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    Eat & Swig

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    Photo by Michelle Eigenheer

    The champagne flute hovers just under my nose, and I smell citrus from the orange twist floating in my bourbon-and-champagne cocktail, called a Charleston Sparkler. The rim stops just short of my lips. Would anyone know if I took a sip? I lower the glass. I would know.

    “Actually, I’m not drinking right now,” I tell my companions. They’re marketing folks from Brown-Forman and the Frazier History Museum. Alcohol is built into our workdays. We’re in the Frazier’s speakeasy, filming a cocktail tutorial video I’m producing. I can almost see the bright marquee of thoughts going through their brains. Maybe she’s on a cleanse. Maybe she’s pregnant. Maybe she has a drinking problem. 

    “I’m working on a story about what it’s like not to drink alcohol for a month in Louisville,” I explain.

    “Oh!” one says as she takes a sip of my rejected drink. “That’s hard in a city like this.”

     

    In a city like this, a place where the bourbons rule and the bars stay open longer than virtually anywhere else, a culture of drinking has emerged. It can be hard to separate a fun night out and a work night out. My work has taken me on distillery tours, to exclusive tastings, into the back of dusty dive bars. 

    It’s easier to use an article as my excuse than to explain to strangers that drinking is ruining my life. It’s not that I’m an alcoholic. I’ve never battled addiction and consider myself a casual drinker. I imposed sobriety on myself because drinking had crept into too many parts of my life, like kudzu choking out all of the good things I was trying to grow. Like my savings account. My chest always tightens when I close my bar tab and think about all the money I have just guzzled. A tank of gas? More? Was tonight the difference between paying my credit card bill on time and suffering the $7 late fee? And I was trying to lose weight, trying to better manage my time, trying to stop texting exes late at night. 

    Thirty days. The first week is easy. Seven days without drinking? I’ve done that on accident. I barely think about it.

    On day nine I get an invitation to an event. Good Folks Coffee and Cardinal Spirits are launching a coffee liqueur together. I’m excited to go before I remember that I can’t try it, so what’s the point? At two weeks, it becomes a chore. But it’s then that I see progress. Fourteen days. My skin is more elastic, my body tighter, my face slimmer. I look like I’ve lost 15 pounds, kept off long enough for my body to start to bounce back. But it’s really just eight pounds, and none of it feels permanent. Saturday night comes and I’m full of energy, ready to go out. But what do you do at 10 p.m. on the weekend that doesn’t take place at a bar? I have no answer for that and I stay home.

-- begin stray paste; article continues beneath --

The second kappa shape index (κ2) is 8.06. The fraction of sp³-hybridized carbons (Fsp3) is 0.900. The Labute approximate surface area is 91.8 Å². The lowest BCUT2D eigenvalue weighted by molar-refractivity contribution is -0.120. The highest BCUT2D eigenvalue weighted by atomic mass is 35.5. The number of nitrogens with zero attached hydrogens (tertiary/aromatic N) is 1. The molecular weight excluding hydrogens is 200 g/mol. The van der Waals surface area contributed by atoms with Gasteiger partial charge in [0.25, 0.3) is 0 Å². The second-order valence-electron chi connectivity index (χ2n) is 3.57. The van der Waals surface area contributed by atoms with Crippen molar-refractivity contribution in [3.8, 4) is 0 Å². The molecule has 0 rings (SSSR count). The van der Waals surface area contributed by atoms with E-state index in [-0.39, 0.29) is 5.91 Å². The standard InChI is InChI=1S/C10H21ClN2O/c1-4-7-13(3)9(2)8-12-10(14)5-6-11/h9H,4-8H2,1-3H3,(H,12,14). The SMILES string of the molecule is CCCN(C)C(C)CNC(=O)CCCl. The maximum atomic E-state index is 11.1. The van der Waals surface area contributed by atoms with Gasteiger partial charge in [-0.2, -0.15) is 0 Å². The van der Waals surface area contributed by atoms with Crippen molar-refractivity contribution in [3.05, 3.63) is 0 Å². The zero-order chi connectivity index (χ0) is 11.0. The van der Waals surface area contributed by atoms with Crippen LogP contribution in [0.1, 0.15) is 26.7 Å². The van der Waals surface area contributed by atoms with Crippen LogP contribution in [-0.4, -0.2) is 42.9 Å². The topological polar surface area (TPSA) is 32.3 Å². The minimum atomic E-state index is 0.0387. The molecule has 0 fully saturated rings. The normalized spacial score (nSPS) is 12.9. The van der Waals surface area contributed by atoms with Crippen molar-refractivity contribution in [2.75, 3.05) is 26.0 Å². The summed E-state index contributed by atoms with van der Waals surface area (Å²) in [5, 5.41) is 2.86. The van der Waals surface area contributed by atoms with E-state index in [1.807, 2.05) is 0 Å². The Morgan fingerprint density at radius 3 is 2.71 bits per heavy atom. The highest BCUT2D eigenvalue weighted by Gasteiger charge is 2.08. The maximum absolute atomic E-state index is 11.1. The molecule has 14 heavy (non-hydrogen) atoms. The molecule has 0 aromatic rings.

Day 30 is a co-worker’s last day before moving on to another job. We go out for drinks. I tell the bartender, “I can’t drink alcohol.”

    “A ginger beer?” he suggests.

    “I hate ginger.”

    “Oh, so do you just want a soda?”

    Pregnant women throughout the world, you have my sympathies. Options for non-alcoholic drinks are limited, most too sweet. The bartender offers me a mocktail. Fruity, with a dry aftertaste. It’s fine, but I miss the burn of bourbon and the herbaceous gin.

     

    Thirty days is not long enough for a lifestyle change. I expected that cleansing my body for a few weeks would somehow cleanse my mind, rid my personality of its shortcomings and make me a better, more responsible adult. I’m sad to realize that this is not how human bodies work. Thirty days was enough time to provide a glimpse into who I could be, not a way to uncover or improve who I am. 

    On day 31 I have a drink. Bourbon and Diet Coke, practical and what I have on hand. Made with Very Old Barton, the best cheap bourbon on the market. It only takes one drink for Drunk Michelle to emerge. The next day friends come over to my place to catch up, a regular wine-and-whine night. I drop $93 at Lucky’s Market on liquor, wine and food. We cook chicken that we don’t eat. We set off the smoke alarm. As I drink my second blueberry-and-basil gimlet under the shade of a gazebo, I text an ex. 

    In 32 days, I am back where I started.

    This originally appeared in the October 2016 issue of Louisville Magazine. To subscribe to Louisville Magazine, click here. To find your very own copy of Louisville Magazine, click here. 

    Michelle Eigenheer's picture

    About Michelle Eigenheer

    A Louisville transplant beginning to appreciate all the city's small things.

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